Pompeo to lead CIA, not without concerns from privacy advocates

With the recruitment of Rep. Mike Pompeo (R-Kan.) to lead the Central Intelligence Agency (CIA), Democrats in the Senate and privacy advocates have voiced opposition based on the now-former house member's record on surveillance issues.

While some Democrats approved the appointment, Sen. Ron Wyden (D-Ore.), for one, voiced concern over Pompeo's “enthusiasm for sweeping new surveillance programs targeting Americans.”

Sen. Bernie Sanders (I-Vt.) said it was “vital to have a head of the CIA who will stand up for our constitution, stand up for privacy rights...Unfortunately, in my view, Mr. Pompeo is not that individual.”

Other voices expressed concern over Pompeo's stance on the rollback of privacy reforms, such as restrictions on the NSA's mass gathering up of citizen's and non-citizen's communications data. The Electronic Frontier Foundation (EFF), in a statement, said several of President Trump's nominees, including Pompeo, would "undermine digital rights and civil liberties."

Further, the CIA's newly appointed director wrote in a January 2016 op-ed piece in the Wall Street Journal that Washington is “blunting its surveillance powers” with legislation like the USA Freedom Act. He previously voted in favor of the legislation.

“Congress should pass a law re-establishing collection of all metadata, and combining it with publicly available financial and lifestyle information into a comprehensive, searchable database,” Pompeo wrote in the op-ed.

Adding further anxiety for some, in questioning during confirmation, he failed to provide further details on what precisely he would include in the government's metadata collection, which would include social media postings.

“After two rounds of submitted questions and a hearing, we still don't know what Congressman Pompeo meant when he referred to 'all metadata' or how he defines 'publicly available financial and lifestyle information,'" Wyden said in a Senate speech.

“It is something else entirely to create a giant government database of everyone's social media postings and to match that up with everyone's phone records,” Wyden said, calling the idea “a vast database on innocent Americans.”

Another clue to Pompeo's position on the extent of government authority can be gleaned from comments he made in Nov. 2015 to SC Magazine: “You see enormous bureaucracy, vested interests, and siding that takes place, which all prevent the government from acting with the speed and force that cyberthreat actors have in place.”

Other industry experts wonder about the impact of technology such as encryption, which has led some government officials to seek backdoors.

“Encryption will be at the forefront for the immediate future as many governments, not just the U.S., attempt to balance the need for security with the right to privacy," Andrew Howard, CTO of Kudelski Security told SC Media on Wednesday. "Unfortunately, there is no solution that maximizes both."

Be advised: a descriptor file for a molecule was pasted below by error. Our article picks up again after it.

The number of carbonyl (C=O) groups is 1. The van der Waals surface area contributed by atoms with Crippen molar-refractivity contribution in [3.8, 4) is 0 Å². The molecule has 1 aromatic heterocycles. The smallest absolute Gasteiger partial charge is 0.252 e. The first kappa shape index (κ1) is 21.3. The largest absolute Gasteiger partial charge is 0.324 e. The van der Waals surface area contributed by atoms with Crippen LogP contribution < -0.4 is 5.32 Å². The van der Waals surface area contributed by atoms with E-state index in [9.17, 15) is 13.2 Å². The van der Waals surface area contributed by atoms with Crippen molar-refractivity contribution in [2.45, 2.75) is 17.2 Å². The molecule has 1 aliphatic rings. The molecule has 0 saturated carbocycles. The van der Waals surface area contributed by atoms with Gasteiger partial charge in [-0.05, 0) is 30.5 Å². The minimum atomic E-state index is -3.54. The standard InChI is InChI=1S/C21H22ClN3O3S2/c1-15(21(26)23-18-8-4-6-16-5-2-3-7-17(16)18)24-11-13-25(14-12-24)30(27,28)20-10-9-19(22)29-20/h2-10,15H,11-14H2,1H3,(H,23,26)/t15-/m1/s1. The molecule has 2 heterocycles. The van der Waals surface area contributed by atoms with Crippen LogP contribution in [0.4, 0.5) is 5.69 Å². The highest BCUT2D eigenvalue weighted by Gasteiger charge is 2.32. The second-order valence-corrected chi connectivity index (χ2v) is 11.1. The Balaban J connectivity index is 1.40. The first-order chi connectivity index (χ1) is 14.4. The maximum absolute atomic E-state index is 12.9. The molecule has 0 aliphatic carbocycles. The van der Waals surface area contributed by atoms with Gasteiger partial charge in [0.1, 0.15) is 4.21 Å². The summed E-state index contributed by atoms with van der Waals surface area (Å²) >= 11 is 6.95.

Watchdog groups, consumers and even businesses will be following developments closely, Howard said. "These privacy issues quickly cross borders and are impacted by technology advancements almost daily. It is clear the next few years are going to be interesting.”

Will Ackerly, CTO and co-founder of Virtru, told SC Media on Wednesday that he believes Pompeo is trying to address Americans' concerns about the government's ability to protect them, but expressed reservations around some of his suggested fixes for creating concerns about personal privacy.   

"Global technology companies, like Facebook and WhatsApp, have built strong encryption into their platforms, as they understand that the threat of people or governments ‘listening in' on personal communications is real, and there is demonstrable value in platforms that promise protection via strong encryption," Ackerly said. 

In countries where governments are violating human rights, platforms with strong encryption are critical to protecting the privacy, speech and ability for dissenters to assemble, he added. "Some governments do what they can to squash these dissidents by listening on communications that are intended to be private." 

Labeling "strong encryption for personal use" a red flag perpetuates the idea that protecting yourself means that you have something to hide, when, in fact, it is – in many cases – the only reliable means of protecting your privacy, Ackerly told SC.

"Indeed, privacy is a human right and, as Americans, we have an opportunity and an obligation to set the right example for the rest of the world."

Ackerly added that the United States should strive to represent the best of democracy. "We should be setting a proper example by upholding and continuing to improve transparency and reform, like the USA Freedom Act, which helps prevent the creation of secret authorities through undisclosed, ‘novel interpretations of the law', often considered ‘secret law'.” 

But, Ed Stroz, co-president of Stroz Friedberg an Aon Company, told SC Media on Wednesday that one of the main cybersecurity concerns facing the incoming administration is the expanding nature of current cyber threats,and this could mean reconsidering the definition of what constitutes U.S. critical infrastructure. "An expanded scope might include corporate and government data, and systems beyond these 16 sectors, on which a hack would have far-reaching consequences."

For Stroz, protecting assets takes cooperation, not just with industry partners, but with the government. Other concerns for governmental actors Stroz pointed out include the need to protect data integrity and the proliferation of misinformation; facilitating global public and private sector information sharing around cybersecurity threats; and conducting offensive cyber operations against adversaries."

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